Rio Grande Cooter

Rio Grande Cooter
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  • Item #: RGC

Scientific Name: Pseudemys gorzugi

 The Rio Grande Cooter is an absolutely beautiful turtle with a spectacular carapace pattern when young.  They get along with other cooters, painteds and maps in a community tank but eventually grow to pond size.


Identification: Carapace is oval and elongated, flattened, with a slight keel (highest in middle).  The posterior edge of carapace serrated. Carapace is olive with blotches of alternating yellow and black. The 2nd costal scute has four distinct blotches (bulls-eyes) with concentric black and yellow rings.  The plastron is yellow with pigment along seams that fades with age.  Skin is brown or olive with yellow stripes present on neck, legs, and tail.   There is a wide yellow stripe down the middle of head and neck.  The central chin stripe extends and forks posteriorly (to Y-shape)


Range:  In North America, Pseudemys gorzugi is found along the Rio Grande and Pecos River drainages in Texas and southern New Mexico. Isolated populations have been found in several northern states in Mexico (Coahuila, Nuevo Leon, Tamaulipas).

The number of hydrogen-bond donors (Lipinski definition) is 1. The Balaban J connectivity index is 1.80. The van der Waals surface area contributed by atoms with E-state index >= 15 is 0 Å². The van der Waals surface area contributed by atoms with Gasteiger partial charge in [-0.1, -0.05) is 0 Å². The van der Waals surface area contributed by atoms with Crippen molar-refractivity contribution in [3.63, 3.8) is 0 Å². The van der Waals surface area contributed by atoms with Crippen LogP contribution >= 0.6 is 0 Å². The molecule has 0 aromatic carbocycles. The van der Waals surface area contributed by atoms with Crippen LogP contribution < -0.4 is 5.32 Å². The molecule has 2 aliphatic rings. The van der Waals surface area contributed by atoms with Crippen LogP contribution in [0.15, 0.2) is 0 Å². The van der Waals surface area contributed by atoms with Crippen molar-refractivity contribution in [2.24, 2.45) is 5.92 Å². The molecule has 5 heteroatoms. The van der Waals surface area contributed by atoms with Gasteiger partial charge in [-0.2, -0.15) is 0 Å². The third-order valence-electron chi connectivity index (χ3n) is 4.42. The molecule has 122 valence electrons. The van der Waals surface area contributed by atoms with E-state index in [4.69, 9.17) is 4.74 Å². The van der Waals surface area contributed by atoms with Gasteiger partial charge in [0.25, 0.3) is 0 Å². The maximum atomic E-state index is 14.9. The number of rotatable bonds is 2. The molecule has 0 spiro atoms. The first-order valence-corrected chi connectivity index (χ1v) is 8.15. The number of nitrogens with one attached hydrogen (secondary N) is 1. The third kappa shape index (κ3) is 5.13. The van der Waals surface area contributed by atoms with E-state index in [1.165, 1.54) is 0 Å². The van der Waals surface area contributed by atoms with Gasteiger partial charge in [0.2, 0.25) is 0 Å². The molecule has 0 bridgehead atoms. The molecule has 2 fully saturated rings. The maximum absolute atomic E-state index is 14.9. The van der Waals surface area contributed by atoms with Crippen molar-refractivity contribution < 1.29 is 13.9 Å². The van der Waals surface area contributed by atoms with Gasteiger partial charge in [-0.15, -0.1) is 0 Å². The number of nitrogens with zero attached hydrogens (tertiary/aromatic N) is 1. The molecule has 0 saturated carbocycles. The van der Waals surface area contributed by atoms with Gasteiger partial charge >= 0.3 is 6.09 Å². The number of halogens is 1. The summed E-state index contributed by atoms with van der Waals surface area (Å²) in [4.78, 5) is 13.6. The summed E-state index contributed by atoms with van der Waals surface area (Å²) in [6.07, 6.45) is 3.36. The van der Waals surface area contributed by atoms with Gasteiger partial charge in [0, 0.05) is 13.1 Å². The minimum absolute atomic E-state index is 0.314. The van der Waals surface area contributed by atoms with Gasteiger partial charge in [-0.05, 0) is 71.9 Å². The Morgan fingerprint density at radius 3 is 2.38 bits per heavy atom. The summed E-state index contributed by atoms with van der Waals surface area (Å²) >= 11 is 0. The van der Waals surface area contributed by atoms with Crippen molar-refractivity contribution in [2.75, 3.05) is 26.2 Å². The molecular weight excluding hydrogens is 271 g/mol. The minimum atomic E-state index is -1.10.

Diet: Mainly herbivores, juveniles will eat some fish and insects, but become more vegetarian with age. Pellets and greens, along with occasional fruits, are all they need to thrive.


The Rio Grande Cooter will spend much of it life living in freshwater and brackish moving water. The ideal habitat for this species will typically be in lakes, ponds, and marshes concentrated with large amounts of vegetation. Importantly all river cooters have webbed feet which will allow them to be excellent swimmers, allowing them to travel through stronger currents and streams. In large groups they will live on the peninsular floodplains. One important feature within these turtles is the amount of sun that is required. Most turtles will need to sun bathe on flack rocks or ledges to maintain a moderate body temperature throughout the year. While asleep these turtles will be submerged in water under deep rooted vegetation, mud, or rocks. These turtles have also adapted to the natural climate. During the winter a turtle can remain dormant for up to two months. During these two months, the turtles will have a relatively low metabolism which allows them to only utilize the oxygen from the water, which they will take in through the cloaca. Turtles that remain dormant through the colder climates will also halt any growth as many do not require any food. While some turtle well remain dormant in the cold others will remain active in areas that stay moderately warm year round.


Price $39.00
Availability Out-of-Stock

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